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Warthin’s tumour: Treatment, symptoms, advice and help

About warthin’s tumour

Warthin's tumour also known as papillary cystadenoma lymphomatosum or adenolymphoma, is a type of benign tumour of the salivary glands.

Warthin’s tumour : Incidence, age and sex

It is the second most common benign parotid tumour. It accounts for 4-15% of salivary gland neoplasms and is more common in men during their 6-7th decades.

Signs & symptoms of warthin’s tumour : Diagnosis

Most tumours present as slow-growing, painless swellings below the ear, in front of the ear or in the upper aspect of the neck. Less commonly, tumours may arise from the accessory lobe and present as persistent swellings within the cheek. Rarely, tumours may arise from the deep lobe of the gland and present as parapharyngeal masses and produce symptoms like difficulty in swallowing and snoring.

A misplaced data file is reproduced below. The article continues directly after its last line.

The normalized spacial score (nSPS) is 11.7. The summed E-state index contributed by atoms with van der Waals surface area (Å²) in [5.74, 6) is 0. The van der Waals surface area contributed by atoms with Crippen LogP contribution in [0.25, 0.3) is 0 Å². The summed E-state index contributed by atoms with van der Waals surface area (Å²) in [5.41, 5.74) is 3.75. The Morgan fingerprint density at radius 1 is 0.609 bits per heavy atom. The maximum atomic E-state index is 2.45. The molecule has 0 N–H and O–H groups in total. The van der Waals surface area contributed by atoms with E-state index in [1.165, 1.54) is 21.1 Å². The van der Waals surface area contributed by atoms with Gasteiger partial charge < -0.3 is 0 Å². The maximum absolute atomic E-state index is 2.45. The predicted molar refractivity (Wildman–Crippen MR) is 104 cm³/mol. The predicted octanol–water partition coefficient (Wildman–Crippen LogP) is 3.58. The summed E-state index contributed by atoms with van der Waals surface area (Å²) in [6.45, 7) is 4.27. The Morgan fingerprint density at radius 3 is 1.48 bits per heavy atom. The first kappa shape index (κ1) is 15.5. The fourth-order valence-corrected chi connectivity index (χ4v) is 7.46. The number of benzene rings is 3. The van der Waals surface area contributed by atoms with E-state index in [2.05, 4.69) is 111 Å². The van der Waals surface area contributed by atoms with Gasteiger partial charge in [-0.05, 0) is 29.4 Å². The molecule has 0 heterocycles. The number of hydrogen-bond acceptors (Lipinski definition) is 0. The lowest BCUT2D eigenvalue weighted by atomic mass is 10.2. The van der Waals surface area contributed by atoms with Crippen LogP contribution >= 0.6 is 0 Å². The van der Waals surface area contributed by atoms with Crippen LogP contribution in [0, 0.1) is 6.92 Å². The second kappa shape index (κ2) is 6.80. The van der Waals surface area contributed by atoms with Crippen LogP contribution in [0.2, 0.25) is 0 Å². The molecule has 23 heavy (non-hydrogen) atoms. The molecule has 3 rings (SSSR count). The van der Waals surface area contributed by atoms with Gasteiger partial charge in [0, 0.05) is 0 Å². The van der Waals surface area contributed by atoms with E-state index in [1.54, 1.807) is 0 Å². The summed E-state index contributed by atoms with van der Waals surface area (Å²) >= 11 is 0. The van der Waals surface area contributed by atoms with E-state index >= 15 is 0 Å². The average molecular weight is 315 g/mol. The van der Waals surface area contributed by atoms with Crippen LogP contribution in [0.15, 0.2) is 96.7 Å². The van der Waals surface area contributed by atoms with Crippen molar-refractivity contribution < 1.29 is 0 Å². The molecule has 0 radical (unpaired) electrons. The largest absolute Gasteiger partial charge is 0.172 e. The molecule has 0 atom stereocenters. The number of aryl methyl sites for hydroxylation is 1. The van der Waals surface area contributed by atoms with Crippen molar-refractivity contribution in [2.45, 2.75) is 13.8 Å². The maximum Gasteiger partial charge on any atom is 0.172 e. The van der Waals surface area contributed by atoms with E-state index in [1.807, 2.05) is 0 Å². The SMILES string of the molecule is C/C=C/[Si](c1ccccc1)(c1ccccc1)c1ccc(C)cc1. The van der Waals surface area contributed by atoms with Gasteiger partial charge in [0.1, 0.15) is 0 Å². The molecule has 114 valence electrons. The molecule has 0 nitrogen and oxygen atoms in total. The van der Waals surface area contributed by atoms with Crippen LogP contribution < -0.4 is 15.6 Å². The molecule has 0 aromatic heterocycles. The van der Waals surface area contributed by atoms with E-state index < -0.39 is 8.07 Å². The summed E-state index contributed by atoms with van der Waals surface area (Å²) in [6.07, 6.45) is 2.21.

Causes and prevention of warthin’s tumour

Its etiology is unknown, but there is a strong association with cigarette smoking.

Warthin’s tumour: Complications

Complications include infection and cyst formation in the tumour.

Warthin’s tumour: Treatment

CT and MRI scanning are the most useful imaging techniques .Fine-needle aspiration biopsy may aid in obtaining a preoperative diagnosis. Most of these tumours are treated with surgical removal. Recurrence is rare, occurring in 6–12% of cases. All tumours of the superficial lobe of the parotid gland should be managed by superficial parotidectomy.